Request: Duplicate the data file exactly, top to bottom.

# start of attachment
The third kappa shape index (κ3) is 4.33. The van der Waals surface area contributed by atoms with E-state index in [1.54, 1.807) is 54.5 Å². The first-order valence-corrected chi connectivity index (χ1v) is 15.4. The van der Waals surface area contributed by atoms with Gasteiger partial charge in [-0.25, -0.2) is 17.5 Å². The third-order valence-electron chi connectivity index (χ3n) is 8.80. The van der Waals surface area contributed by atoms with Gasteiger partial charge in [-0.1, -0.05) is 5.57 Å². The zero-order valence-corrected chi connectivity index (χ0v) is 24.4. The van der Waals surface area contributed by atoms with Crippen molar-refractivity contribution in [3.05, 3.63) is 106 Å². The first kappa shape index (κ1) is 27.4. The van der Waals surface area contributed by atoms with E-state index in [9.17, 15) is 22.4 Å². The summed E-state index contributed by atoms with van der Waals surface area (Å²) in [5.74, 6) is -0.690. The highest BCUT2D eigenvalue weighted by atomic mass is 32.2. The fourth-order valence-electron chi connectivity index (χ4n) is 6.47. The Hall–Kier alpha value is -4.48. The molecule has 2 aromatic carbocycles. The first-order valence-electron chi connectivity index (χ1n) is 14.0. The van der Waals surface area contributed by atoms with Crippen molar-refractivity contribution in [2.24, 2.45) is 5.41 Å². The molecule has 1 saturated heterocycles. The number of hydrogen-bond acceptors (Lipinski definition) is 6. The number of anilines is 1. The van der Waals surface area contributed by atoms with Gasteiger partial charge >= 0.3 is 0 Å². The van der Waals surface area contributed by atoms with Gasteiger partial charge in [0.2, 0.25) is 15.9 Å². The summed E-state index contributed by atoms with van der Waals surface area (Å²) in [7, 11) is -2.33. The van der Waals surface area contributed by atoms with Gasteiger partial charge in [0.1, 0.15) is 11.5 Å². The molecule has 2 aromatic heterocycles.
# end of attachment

The third kappa shape index (κ3) is 4.33. The van der Waals surface area contributed by atoms with E-state index in [1.54, 1.807) is 54.5 Å². The first-order valence-corrected chi connectivity index (χ1v) is 15.4. The van der Waals surface area contributed by atoms with Gasteiger partial charge in [-0.25, -0.2) is 17.5 Å². The third-order valence-electron chi connectivity index (χ3n) is 8.80. The van der Waals surface area contributed by atoms with Gasteiger partial charge in [-0.1, -0.05) is 5.57 Å². The zero-order valence-corrected chi connectivity index (χ0v) is 24.4. The van der Waals surface area contributed by atoms with Crippen molar-refractivity contribution in [3.05, 3.63) is 106 Å². The first kappa shape index (κ1) is 27.4. The van der Waals surface area contributed by atoms with E-state index in [9.17, 15) is 22.4 Å². The summed E-state index contributed by atoms with van der Waals surface area (Å²) in [5.74, 6) is -0.690. The highest BCUT2D eigenvalue weighted by atomic mass is 32.2. The fourth-order valence-electron chi connectivity index (χ4n) is 6.47. The Hall–Kier alpha value is -4.48. The molecule has 2 aromatic carbocycles. The first-order valence-electron chi connectivity index (χ1n) is 14.0. The van der Waals surface area contributed by atoms with Crippen molar-refractivity contribution in [2.24, 2.45) is 5.41 Å². The molecule has 1 saturated heterocycles. The number of hydrogen-bond acceptors (Lipinski definition) is 6. The number of anilines is 1. The van der Waals surface area contributed by atoms with Gasteiger partial charge >= 0.3 is 0 Å². The van der Waals surface area contributed by atoms with Gasteiger partial charge in [0.2, 0.25) is 15.9 Å². The summed E-state index contributed by atoms with van der Waals surface area (Å²) in [7, 11) is -2.33. The van der Waals surface area contributed by atoms with Gasteiger partial charge in [0.1, 0.15) is 11.5 Å². The molecule has 2 aromatic heterocycles.